The premise of Friends is that six attractive people all live together and hang out constantly in New York, despite none of them being successful enough to justify their lifestyles. It’s pretty much the escapi-est escapist fantasy we had in the 90s. They’re usually not great people, but they’re not the worst, either. Friends was hit and miss for me, because the number of characters meant it never really could have only one plotline in an episode, and the uneven quality of the writing usually meant that only one of the two or three plotlines was going to be funny. This episode is a rare exception, in that it has three plotlines running concurrently, and it’s difficult to determine which one is the funniest.
Ross (David Schwimmer) and Rachel’s (Jennifer Aniston) plotline is that Rachel’s father has had a heart attack and, feeling vulnerable, Rachel asks Ross to sleep with her again, despite the fact that they’d now been broken up for years and had a child together from a one-night stand. Ross passes it up, despite the fact that he hasn’t had sex in 8 months, because he doesn’t want to take advantage of her. Rachel is, of course, pissed at him because of this, and proceeds to take her frustration out on him. In the end, they both indicate that, on some level, they still want each other.
Monica (Courteney Cox) and Chandler (Matthew Perry), who are planning to adopt, inquire about the father of their future offspring from their arranged mother. They are told that there are two possible fathers: A valedictorian football player, or a man who is in prison for beating his father to death with a shovel, whom Chandler nicknames “Shovelly Joe.” Throughout the episode, Chandler panics at the thought that his offspring will be genetically prone to murdering him. In the end, it turns out that their baby mama didn’t pay attention in health class, because the thing she did with the murderer is not likely to result in pregnancy. Chandler asks if it’s “that thing we hardly ever do” or “that thing we neeeeeever do?” Upon being told the latter, Chandler can only nod in admiration and say “Shovelly Joe.”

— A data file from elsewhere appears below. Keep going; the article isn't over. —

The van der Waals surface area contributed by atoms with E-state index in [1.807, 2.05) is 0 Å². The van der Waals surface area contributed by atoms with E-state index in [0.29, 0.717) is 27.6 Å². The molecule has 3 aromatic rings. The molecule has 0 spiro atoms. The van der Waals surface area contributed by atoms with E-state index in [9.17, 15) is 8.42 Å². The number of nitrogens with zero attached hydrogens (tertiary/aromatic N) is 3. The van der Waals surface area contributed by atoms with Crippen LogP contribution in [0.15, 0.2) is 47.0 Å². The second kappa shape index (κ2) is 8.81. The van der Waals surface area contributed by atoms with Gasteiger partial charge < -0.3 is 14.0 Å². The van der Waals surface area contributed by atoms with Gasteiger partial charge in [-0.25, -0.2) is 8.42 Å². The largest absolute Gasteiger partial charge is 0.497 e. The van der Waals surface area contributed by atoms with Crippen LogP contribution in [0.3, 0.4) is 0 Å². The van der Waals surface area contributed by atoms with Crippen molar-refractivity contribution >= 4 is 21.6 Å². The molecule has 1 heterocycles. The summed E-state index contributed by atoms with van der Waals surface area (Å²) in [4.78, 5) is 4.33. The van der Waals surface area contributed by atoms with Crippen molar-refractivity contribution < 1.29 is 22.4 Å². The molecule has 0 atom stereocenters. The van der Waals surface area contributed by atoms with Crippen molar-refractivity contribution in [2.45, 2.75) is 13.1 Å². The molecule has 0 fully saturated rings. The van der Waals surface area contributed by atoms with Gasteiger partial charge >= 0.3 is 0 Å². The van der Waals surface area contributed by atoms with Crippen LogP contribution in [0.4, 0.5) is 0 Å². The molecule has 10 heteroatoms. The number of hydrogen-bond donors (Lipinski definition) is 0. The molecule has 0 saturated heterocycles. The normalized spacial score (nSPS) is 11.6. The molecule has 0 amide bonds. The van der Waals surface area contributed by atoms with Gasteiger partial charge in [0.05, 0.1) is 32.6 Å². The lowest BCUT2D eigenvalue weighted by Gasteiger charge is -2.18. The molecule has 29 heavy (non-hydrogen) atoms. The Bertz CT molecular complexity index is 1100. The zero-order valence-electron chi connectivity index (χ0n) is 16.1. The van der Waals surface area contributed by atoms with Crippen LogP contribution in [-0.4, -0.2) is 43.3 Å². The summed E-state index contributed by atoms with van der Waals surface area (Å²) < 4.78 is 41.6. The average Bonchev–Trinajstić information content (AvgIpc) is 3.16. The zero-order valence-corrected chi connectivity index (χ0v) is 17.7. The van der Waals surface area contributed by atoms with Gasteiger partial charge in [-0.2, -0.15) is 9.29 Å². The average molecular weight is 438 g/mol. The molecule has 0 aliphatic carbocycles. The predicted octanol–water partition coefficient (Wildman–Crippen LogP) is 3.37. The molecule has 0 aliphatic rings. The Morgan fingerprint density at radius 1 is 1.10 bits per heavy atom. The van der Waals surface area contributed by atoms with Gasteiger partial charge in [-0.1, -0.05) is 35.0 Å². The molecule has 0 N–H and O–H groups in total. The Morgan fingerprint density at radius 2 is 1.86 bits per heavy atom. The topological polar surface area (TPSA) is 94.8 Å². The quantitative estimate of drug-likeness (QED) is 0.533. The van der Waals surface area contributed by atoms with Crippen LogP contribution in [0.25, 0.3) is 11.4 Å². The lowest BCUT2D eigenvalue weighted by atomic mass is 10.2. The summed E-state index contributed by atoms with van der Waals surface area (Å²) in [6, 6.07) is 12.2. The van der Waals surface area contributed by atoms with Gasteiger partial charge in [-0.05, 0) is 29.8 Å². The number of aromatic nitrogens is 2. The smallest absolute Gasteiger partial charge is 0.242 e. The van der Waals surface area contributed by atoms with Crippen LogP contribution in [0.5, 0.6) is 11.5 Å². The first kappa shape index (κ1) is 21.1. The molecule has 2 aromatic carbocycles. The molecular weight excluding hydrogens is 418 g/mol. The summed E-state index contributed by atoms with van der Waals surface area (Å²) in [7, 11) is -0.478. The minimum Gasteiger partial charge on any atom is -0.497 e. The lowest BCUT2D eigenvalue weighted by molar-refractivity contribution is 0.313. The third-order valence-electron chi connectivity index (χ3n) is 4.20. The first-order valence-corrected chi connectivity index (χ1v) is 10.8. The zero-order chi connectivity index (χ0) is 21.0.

While both of those plots are entertaining, the best plotline is Joey’s (Matt LeBlanc) attempt to learn how to speak French in a week. As it happens, Joey got a part in a play because his resume says that he is multilingual. Apparently, people lie on their resumes. Shocking. Phoebe (Lisa Kudrow), who is fluent in French, offers to teach him. Unfortunately, Joey cannot comprehend the language, to the degree that he cannot even repeat short phrases that he hears. If he didn’t do it so sincerely, it would be stupid, but, instead, it’s hilarious. In the end, never realizing that he didn’t learn French, Joey shows up to the play, and bombs horribly… until Phoebe saves him by telling the director, in French, that Joey is mentally handicapped.
Ultimately, this show highlights the best relationships among the cast. Ross and Rachel are the imperfect relationship between characters who deeply care about each other but are too flawed as people to get it together. Monica and Chandler are the couple who perfectly match their Type-A and Type-B personality moments. That which stresses Chandler, Monica handles, and vice-versa. Joey and Phoebe are the two actual friends, people who look out for each other even though they fight and disagree. Plus, LeBlanc nails being too stupid to realize how stupid he is.
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